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Old 07-17-2012, 11:28 AM
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FG167 FG167 is offline
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Quote:
Originally Posted by PWCorgi View Post
FG, I'd love to hear more about it, even if the OP doesn't
Quote:
Originally Posted by AussieAshley View Post
I definitely would love to hear more about it! It sounds like there is less/little patient interaction and more hands on analysis which I would enjoy. Again a lot of conflicting info on how stable the job market is for them (especially those fresh out of school) so it would be great to hear from someone working in the field
Ok

Well, it's a four year Bachelor's degree. They keep changing the name, when I went to school it was Clinical Laboratory Sciences but my ASCP certification (needed to work) says Medical Laboratory Scientist. It used to just be Medical Technologist and that is usually what you see on job listings.

The program I went through and the others I've heard about are very, very difficult. But, I enjoyed the classes quite a lot. Loads of things you actually apply to the job, which is what makes the difference in my interest for studying something LOL Bad, but true. My program had clinicals set up for us (vs older programs where you have to seek out someone willing to take you on for clinical practice) and those were really neat. I went to three different hospitals and worked in the different departments. There is basically no patient interaction if you don't want it. Some smaller labs/hospitals will also have their MTs draw blood but it isn't necessarily the norm. You do have to pull a phlebotomy rotation during the course, however. I was dreading it as I don't care for needles but it was actually pretty neat. All the courses were matched with "real" labs so you actually practiced what you were learning - that's where I learned the most!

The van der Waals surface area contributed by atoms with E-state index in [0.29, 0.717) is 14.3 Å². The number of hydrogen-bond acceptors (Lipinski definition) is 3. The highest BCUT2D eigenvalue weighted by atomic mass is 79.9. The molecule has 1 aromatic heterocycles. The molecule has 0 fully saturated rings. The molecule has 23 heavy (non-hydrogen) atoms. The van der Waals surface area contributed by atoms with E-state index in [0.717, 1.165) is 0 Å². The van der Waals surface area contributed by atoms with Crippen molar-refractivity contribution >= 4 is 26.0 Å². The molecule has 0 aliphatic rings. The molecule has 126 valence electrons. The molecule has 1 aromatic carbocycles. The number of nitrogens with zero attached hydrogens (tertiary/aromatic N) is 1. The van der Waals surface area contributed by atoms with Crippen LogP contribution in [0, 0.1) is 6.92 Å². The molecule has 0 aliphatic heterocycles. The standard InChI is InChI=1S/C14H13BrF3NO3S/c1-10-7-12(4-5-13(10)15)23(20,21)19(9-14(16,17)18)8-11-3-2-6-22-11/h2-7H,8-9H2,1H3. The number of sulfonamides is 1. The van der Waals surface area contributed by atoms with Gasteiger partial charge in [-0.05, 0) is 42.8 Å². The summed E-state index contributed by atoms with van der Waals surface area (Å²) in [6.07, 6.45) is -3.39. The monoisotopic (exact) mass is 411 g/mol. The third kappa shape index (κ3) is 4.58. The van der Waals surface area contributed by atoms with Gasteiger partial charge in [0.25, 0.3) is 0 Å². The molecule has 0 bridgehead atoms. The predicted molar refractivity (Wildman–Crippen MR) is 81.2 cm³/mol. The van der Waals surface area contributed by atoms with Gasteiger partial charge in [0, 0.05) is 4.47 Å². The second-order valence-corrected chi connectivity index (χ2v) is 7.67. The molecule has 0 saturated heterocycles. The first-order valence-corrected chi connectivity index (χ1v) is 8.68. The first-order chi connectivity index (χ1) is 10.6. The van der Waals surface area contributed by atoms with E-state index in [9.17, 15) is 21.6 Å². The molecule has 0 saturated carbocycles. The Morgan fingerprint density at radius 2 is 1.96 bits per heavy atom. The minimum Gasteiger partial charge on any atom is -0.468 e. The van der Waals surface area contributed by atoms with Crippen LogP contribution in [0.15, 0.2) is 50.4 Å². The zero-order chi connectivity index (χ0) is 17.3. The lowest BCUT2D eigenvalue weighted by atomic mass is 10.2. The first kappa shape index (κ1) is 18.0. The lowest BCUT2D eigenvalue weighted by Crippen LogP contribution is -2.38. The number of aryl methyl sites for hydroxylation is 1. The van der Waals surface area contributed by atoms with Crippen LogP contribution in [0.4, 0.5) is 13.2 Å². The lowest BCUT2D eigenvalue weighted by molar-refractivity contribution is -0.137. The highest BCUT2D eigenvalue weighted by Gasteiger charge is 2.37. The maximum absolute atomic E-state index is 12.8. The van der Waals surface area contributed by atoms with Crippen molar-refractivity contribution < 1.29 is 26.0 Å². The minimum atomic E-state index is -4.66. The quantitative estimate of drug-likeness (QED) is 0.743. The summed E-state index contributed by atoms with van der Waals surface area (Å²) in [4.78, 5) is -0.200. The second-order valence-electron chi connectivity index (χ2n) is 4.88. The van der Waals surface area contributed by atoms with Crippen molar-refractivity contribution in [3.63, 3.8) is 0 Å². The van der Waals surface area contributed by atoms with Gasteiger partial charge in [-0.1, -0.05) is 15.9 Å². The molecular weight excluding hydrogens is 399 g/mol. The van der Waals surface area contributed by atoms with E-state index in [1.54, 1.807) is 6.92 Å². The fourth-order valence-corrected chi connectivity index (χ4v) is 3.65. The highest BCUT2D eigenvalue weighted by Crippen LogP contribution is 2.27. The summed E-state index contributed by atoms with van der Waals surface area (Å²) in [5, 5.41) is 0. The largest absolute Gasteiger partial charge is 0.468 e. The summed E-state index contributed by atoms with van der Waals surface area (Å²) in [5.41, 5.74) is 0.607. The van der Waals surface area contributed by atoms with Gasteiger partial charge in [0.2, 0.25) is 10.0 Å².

There are numerous different options for working. You can continue school (I would recommend getting a job where they will pay for your continued education) and specialize or you can generalize. I voted to generalize because I figured it would help me the most. The areas I worked in were Chemistry (three different - regular testing, special Chem and urinalysis), Hematology (my fave!), Coagulation and Microbiology. There are also Immunology and Blood Bank.

When I graduated, there were 13 that made it to the end of my program (it was very hard) and 8 of us applied for 4 open jobs in my area. I was one of the ones that got a job, I actually got offered two from two different hospitals and that was 2 solid months before I officially graduated. I was hired on as a 0.2 employee, that basically means I worked 2 days a pay period. Well, I would have, but it was upped to 0.5 by the time I started and I easily was able to "pick up" days I wanted to work and work full time. This was on third shift however. I worked full time third shift for two years (every other weekend, 3 holidays a year) and then landed the gravy, first shift job I have now.

On third shift I generalized and I learned SO MUCH and felt very, very confident in my abilities. I'm sure that carried over into my interview for my first shift job. Now, I am a specialist. I don't have a degree stating such but I have been working for a year as an allergy/autoimmune tech (that would be considered "immunology" at the hospital) in a reference lab. I love, love my job. It's both automated and manual, I know I am helping people with their test results, there are "office-type" procedures I have to do and overall, I just really enjoy it.

But, now we're moving so I'm on the lookout for yet another job. Praying for another first shift, no holidays, no weekends gig - but not sure that will happen. The two I am most excited about that I've applied for are specialty positions. The number one is with the state and it's a crime scene tech - I would process different substances etc from crime scenes = SO FREAKING COOL! I am psyched about my app being in there and praying I will get it - it's a pay cut from what I'm doing now (it's entry level and I'm currently the acting supervisor of my lab) but it would be SO NEAT! Anyway LOL, I also applied at a couple of other reference labs (testing semen - gross but very interesting) and 1-2 hospital positions.

Hope that helps and any specific questions, let me know
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